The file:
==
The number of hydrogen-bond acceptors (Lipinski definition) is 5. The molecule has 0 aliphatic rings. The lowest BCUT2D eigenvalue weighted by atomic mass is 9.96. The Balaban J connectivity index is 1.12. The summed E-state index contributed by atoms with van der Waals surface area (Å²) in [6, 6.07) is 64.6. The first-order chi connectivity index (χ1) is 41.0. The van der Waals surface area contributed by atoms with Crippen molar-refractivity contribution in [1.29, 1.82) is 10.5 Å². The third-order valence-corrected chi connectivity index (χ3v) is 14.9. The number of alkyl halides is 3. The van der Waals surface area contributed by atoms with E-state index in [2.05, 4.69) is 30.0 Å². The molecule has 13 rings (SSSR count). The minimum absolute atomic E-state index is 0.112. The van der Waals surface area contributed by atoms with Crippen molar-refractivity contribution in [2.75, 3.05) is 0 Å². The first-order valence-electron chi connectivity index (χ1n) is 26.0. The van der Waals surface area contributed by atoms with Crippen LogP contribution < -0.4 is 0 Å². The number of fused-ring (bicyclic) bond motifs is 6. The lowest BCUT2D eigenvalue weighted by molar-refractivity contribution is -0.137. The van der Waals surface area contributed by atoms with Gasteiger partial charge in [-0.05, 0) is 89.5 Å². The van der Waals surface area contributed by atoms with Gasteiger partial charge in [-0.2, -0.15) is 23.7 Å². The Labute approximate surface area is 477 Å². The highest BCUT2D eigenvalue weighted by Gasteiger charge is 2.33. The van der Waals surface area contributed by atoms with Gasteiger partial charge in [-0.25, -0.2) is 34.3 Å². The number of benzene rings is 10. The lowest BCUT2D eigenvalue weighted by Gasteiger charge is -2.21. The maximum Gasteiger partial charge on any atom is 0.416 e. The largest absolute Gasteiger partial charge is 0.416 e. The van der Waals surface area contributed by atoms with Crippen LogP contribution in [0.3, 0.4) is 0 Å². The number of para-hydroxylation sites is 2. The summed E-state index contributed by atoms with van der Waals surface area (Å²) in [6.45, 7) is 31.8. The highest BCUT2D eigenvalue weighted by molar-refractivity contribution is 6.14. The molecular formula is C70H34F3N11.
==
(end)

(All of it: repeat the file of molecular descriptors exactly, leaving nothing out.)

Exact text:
The number of hydrogen-bond acceptors (Lipinski definition) is 5. The molecule has 0 aliphatic rings. The lowest BCUT2D eigenvalue weighted by atomic mass is 9.96. The Balaban J connectivity index is 1.12. The summed E-state index contributed by atoms with van der Waals surface area (Å²) in [6, 6.07) is 64.6. The first-order chi connectivity index (χ1) is 41.0. The van der Waals surface area contributed by atoms with Crippen molar-refractivity contribution in [1.29, 1.82) is 10.5 Å². The third-order valence-corrected chi connectivity index (χ3v) is 14.9. The number of alkyl halides is 3. The van der Waals surface area contributed by atoms with E-state index in [2.05, 4.69) is 30.0 Å². The molecule has 13 rings (SSSR count). The minimum absolute atomic E-state index is 0.112. The van der Waals surface area contributed by atoms with Crippen molar-refractivity contribution in [2.75, 3.05) is 0 Å². The first-order valence-electron chi connectivity index (χ1n) is 26.0. The van der Waals surface area contributed by atoms with Crippen LogP contribution < -0.4 is 0 Å². The number of fused-ring (bicyclic) bond motifs is 6. The lowest BCUT2D eigenvalue weighted by molar-refractivity contribution is -0.137. The van der Waals surface area contributed by atoms with Gasteiger partial charge in [-0.05, 0) is 89.5 Å². The van der Waals surface area contributed by atoms with Gasteiger partial charge in [-0.2, -0.15) is 23.7 Å². The Labute approximate surface area is 477 Å². The highest BCUT2D eigenvalue weighted by Gasteiger charge is 2.33. The van der Waals surface area contributed by atoms with Gasteiger partial charge in [-0.25, -0.2) is 34.3 Å². The number of benzene rings is 10. The lowest BCUT2D eigenvalue weighted by Gasteiger charge is -2.21. The maximum Gasteiger partial charge on any atom is 0.416 e. The largest absolute Gasteiger partial charge is 0.416 e. The van der Waals surface area contributed by atoms with Crippen LogP contribution in [0.3, 0.4) is 0 Å². The number of para-hydroxylation sites is 2. The summed E-state index contributed by atoms with van der Waals surface area (Å²) in [6.45, 7) is 31.8. The highest BCUT2D eigenvalue weighted by molar-refractivity contribution is 6.14. The molecular formula is C70H34F3N11.